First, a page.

Death, Sleep, and the Traveler
the turquoise waters, white sands
and cool shade of palms
in the Turks and Caicos
watches behind glass
at the Madison Avenue Cartier’s
the white dog
on the RCA Victor logo
the silence of strangers
Seurat’s Sunday Afternoon
on la Grande Jatte
Paul Klee’s red and brown
the New York Times
an emergency room
Nuestra Señora de Guadalupe
the Monroe calendar
Dad tacked on knotty pine
behind the rumpus room bar
the year you were born
People leave us.
we don’t appreciate them
Says who? The jay
in the magnolia,
the pompadoured televangelist.
I wish I could have taken you
to Faulkner’s grave,
and on the Caracas cable car
and last year
to the ocean
at Saint Kitts,
playground of the dead.
I have read
Fanon, Milton, Baldwin
and Kierkegaard. I know the score.
And what I know is murky,
like brown river water.
I have seen, on a brick wall
outside cloisters, the words
We rise in anger and love.
is being part of
its many rivers
and one sky.
My mother’s uncle
Martin lived in a white building on a green hill.
You’d walk down two steps
into his living room. I saw him
in the coffin. His widow
loved him even after he died.
Then she died, then her sister,
then my mother, on and on--
He had what I wanted,
that sunken space to recline in.
In Cather’s story, “Paul’s Case,”
after the coach rides, the baths,
the tortoise shell brushes, mirrors,
satin sheets, chandeliers,
plush carpets and ornate tables,
after the champagne and caviar feast,
Paul takes his baggage of flesh
draped in soft clothes
onto a final coach
into final woods, and down to the tracks,
and hurls himself into the path
of a locomotive,
choosing this form of death over poison,
pistol, or rope. It seems
he wants nothing to remain of Paul,
wants Paul himself obliterated,
wiped clean from earth’s map,
no corpse, no likeness for mourners
to view and close the lid on,
and lower into an earthen hole.
Now, a hundred years after Cather’s Paul,
a father named Paul bids his family
not knowing it’s his final goodbye.
A farewell in the dark: he leans
to kiss his wife’s cheek,
and then to the room of his sleeping son,
also Paul (an only child of an only child),
and leans and kisses his son’s brow
and, with light approaching from the east,
walks out his gate and leaves
his familiar street, not knowing
the finalities of these minutes
remaining, unknown to him, this Paul
of September 2001, and to others
“on floor” when the plane crashes
through, and the sky falls
and turns into a celestial inferno.
Nothing left of September Paul
and those on his floor, nothing left
of the floor, or the shoes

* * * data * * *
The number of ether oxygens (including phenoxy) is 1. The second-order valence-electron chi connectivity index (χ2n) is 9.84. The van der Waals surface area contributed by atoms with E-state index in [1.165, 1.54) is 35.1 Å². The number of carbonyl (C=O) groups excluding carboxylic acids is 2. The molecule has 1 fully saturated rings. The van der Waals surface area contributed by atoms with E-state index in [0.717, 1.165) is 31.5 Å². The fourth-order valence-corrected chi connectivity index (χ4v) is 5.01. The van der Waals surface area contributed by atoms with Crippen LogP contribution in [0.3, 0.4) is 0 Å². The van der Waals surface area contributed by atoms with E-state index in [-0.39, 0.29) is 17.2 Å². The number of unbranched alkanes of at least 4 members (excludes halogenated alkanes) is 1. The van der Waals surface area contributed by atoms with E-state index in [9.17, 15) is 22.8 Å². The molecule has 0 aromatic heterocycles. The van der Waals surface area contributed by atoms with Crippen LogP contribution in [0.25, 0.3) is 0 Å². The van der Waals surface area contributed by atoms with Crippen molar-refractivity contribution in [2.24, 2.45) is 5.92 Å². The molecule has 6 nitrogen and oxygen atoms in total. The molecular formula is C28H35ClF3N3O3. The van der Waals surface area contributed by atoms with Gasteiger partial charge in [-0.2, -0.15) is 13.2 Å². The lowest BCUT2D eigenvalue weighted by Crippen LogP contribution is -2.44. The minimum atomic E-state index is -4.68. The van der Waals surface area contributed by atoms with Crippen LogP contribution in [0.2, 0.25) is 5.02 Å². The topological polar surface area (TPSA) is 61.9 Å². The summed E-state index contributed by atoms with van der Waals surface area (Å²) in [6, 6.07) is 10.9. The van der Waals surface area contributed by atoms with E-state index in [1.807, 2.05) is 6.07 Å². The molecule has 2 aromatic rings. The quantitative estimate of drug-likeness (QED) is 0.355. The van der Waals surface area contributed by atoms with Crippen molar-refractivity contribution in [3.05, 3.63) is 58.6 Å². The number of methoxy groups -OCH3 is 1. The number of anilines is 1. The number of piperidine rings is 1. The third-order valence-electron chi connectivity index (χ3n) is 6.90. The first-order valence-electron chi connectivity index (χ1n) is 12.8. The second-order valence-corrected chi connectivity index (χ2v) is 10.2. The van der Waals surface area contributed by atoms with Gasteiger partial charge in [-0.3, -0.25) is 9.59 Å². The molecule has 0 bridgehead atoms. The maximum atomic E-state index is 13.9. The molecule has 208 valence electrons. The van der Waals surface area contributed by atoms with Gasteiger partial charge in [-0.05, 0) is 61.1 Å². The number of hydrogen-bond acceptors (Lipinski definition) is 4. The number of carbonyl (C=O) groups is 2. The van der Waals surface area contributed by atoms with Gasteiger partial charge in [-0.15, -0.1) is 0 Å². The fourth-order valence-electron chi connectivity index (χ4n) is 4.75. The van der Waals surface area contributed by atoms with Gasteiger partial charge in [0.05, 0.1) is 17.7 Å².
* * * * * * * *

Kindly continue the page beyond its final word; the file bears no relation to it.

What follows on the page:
he was wearing, or his teeth,
his wallet, nothing left there.
How could he have so much, one moment,
and then not even his teeth, his hair,
his family. How different his case
from that of Cather’s brooding protagonist.
An outdoor bar shaded by palm trees,
your husband’s arm around your shoulder.
On the bar, two margaritas. You smile
in this picture taken four years ago.
It’s displayed with others up on the screen,
pictures of you from your teens
till the present. Their lights and shadows
differ from the light and dark
at midday in the chapel. You’re upfront,
laid out, except it doesn’t look like you.
At Johnson, Miller, I’d sit across your desk
from you. Take a vacation, I would say.
I’d sit across your desk from you
and you’d make me laugh so hard I’d cry.
Years ago I kissed a girl at a drive in movie.
Later she became a woman.
Then a woman dying in a hospice.
Her ashes were scattered off the Florida coast.
On her deathbed she asked a friend,
Is there something after this?
Horses, Booze, and Alimony
(Homer Dunn 1935-1978 sang with the R & B group
The Rivieras, whose 45 record “Moonlight Serenade”
rose to number 47 on the Hit Parade in 1959.)
You smoked occasionally, laughed often.
And I’m tempted here, miles from your grave,
To refuse to do the next chore,
Take the next breath or turn the next corner.
Bones crumbling, you’re all voice now.
Is there room for your voice,
Room enough in the coffin,
Room enough in the house?
I should sing you a song
But I can’t sing or dance.
I can’t keep the peace with people too well
The way you could. Nevertheless, the world turned
And bit you. I see you
Standing before glass doors,
That row of stores where you worked
Mopping floors of a supermarket,
Where I loitered my teen years,
And where we met.
Your hands touch metal carriages
The way a pianist’s hands touch keys.
I should build a palace for your voice.
I should buy an opal pin
For your black four-in-hand, get out of this
Completely, and let you take over.
Changing the Names
Johnny Frazier is in the same cemetery
as my parents.
With brick buildings, sprawling lawn
it looked like a college campus.
Winter trees, the lawn snow
With each word out of my mouth
my breath coiled skyward.
I didn’t try to find Johnny,
the best R&B singer ever,
that show his range. How easily
he modulates his voice, melodic,
distinct on ballads
such as “Harbor Lights” and jump tunes
like “Bim Bam.”
He’s there. So is James Owens,
right by my parents,
like them in a brick wall. A superstar
in the late eighties, early nineties.
Younger than I,
diabetes and its complications..
At my mom’s burial,
a freezing January day, my sister said,
and pointed to his name on a plaque.
I’m not saying Johnny’s is better.
My parents heard neither singer,
well, maybe Johnny
when “Lover Please” played
every day, back in the day.